19 Feb Online Physician Rating Sites: Public Awareness and Participation Increasing
MedicalResearch.com: What are the main findings of the study
Dr. Hanauer: From my perspective, the primary findings were that 65% of the general public is now aware of physician rating web sites and among those who are aware, about 36% had used them in the prior year. Awareness and usage seems to be rapidly increasing compared to what has been reported in prior studies from just a few years ago. We also found that patients consider word of mouth recommendations (from family/friends) to be almost twice as important as ratings sites are.
MedicalResearch.com: Were any of the findings unexpected?
Dr. Hanauer: I was surprised that the public was truly using these online rating sites to make decisions. In our study, among those who had sought online physician ratings in the prior year, 35% had chosen a doctor based on good ratings and 37% had avoided a doctor based on bad ratings. This is important to because the implications of using these sites are potentially much larger than using similar rating sites for standard consumer goods and services (choosing a movie to watch, for example).
One thing that wasn’t surprising is how few people actually leave ratings themselves. In our study, 5% of the public had left a rating about a physician. We know from prior work that one of the biggest concerns about such sites is that, because so few people leave ratings, it is hard for people to make judgements about how accurate or representative the ratings are.
MedicalResearch.com: What should clinicians and patients take away from your report?
Dr. Hanauer: Clinicians should be aware that the public is actually using these sites more and more to make decisions so the information on them could impact whether or not the next potential patient chooses to see them or not. Many clinicians have long been resistant to such ratings, but they seem to be here to stay, and may even be proliferating. It seems as if there are an increasing number of online rating sites for clinicians these days.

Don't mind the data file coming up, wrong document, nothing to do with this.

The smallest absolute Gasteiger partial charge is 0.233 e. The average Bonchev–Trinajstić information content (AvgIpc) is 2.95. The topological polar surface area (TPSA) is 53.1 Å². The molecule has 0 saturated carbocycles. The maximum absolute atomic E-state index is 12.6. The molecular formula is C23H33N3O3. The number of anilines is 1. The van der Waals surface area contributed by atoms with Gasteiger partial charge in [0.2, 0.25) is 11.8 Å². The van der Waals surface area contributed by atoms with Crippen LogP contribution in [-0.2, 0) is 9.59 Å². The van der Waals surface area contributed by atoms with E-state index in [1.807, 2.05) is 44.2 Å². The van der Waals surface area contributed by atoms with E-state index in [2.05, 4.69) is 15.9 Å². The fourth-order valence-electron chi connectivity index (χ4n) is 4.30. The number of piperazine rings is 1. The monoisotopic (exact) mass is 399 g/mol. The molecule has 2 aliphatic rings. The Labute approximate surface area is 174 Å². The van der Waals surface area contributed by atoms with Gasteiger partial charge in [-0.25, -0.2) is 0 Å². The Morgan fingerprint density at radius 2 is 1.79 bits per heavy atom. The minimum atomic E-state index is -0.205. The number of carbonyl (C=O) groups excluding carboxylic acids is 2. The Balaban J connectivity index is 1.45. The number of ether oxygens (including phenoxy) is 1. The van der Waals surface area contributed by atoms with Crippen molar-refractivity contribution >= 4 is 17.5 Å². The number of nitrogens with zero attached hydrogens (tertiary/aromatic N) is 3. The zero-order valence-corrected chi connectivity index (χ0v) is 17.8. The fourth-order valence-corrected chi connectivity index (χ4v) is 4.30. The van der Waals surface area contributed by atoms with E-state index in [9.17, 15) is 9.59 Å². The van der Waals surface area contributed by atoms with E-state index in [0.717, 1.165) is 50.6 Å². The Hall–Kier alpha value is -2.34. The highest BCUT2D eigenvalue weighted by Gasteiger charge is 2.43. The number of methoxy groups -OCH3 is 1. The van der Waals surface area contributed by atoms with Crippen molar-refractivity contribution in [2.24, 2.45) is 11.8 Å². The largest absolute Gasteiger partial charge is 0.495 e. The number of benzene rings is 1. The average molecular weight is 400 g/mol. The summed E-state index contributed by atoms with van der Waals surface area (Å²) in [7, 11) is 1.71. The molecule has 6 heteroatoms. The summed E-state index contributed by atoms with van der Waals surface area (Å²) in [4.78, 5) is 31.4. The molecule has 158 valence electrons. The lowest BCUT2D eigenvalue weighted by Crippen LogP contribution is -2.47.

However, from the patient perspective it is important to realize that there isn’t much (if any) regulation of the sites, and it is hard to know how trustworthy many of them are. For example, even for the few (potentially non-represenative) ratings about a physician on a site, can we even know if the rating was real, or what factors it was based on? This may be why patients are still seeking input from family and friends more than rating sites.
MedicalResearch.com: What recommendations do you have for future research as a result of this study?
Dr. Hanauer: Given that ratings sites are likely not going away, I think in the future it will be important to understand how to make the sites more reliable so that both clinicians and patients can feel that at least the data are trustworthy. I think it will be important to better understand what patients would like to see in ratings sites, and what clinicians think are reasonable measures to include. Finding the right balance will be tricky.
Another very important aspect to consider is what actually should go into defining a “good” clinician rating? While some may seem obvious (bedside manners, skills, etc), others may be more controversial (decor of the waiting room, for example). Right now there is no consensus, and as a result different rating sites often measure different things. So a potential healthcare “consumer” may develop a different perspective depending on which site(s) he/she visited.